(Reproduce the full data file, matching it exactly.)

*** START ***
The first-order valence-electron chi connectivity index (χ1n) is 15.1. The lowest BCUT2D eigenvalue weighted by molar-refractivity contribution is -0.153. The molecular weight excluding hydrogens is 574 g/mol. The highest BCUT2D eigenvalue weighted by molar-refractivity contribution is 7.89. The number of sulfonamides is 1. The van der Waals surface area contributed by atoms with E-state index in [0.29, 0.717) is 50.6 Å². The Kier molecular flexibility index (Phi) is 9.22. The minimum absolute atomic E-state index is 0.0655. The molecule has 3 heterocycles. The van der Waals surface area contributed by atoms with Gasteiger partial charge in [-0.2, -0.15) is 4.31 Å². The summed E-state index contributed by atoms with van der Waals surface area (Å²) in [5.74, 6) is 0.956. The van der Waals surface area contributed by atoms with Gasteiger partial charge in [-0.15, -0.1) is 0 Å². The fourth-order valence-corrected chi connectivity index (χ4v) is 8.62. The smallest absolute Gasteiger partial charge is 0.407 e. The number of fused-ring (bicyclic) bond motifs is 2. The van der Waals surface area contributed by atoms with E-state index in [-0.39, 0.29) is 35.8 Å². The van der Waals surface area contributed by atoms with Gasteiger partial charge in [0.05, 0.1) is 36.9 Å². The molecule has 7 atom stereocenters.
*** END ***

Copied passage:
The first-order valence-electron chi connectivity index (χ1n) is 15.1. The lowest BCUT2D eigenvalue weighted by molar-refractivity contribution is -0.153. The molecular weight excluding hydrogens is 574 g/mol. The highest BCUT2D eigenvalue weighted by molar-refractivity contribution is 7.89. The number of sulfonamides is 1. The van der Waals surface area contributed by atoms with E-state index in [0.29, 0.717) is 50.6 Å². The Kier molecular flexibility index (Phi) is 9.22. The minimum absolute atomic E-state index is 0.0655. The molecule has 3 heterocycles. The van der Waals surface area contributed by atoms with Gasteiger partial charge in [-0.2, -0.15) is 4.31 Å². The summed E-state index contributed by atoms with van der Waals surface area (Å²) in [5.74, 6) is 0.956. The van der Waals surface area contributed by atoms with Gasteiger partial charge in [-0.15, -0.1) is 0 Å². The fourth-order valence-corrected chi connectivity index (χ4v) is 8.62. The smallest absolute Gasteiger partial charge is 0.407 e. The number of fused-ring (bicyclic) bond motifs is 2. The van der Waals surface area contributed by atoms with E-state index in [-0.39, 0.29) is 35.8 Å². The van der Waals surface area contributed by atoms with Gasteiger partial charge in [0.05, 0.1) is 36.9 Å². The molecule has 7 atom stereocenters.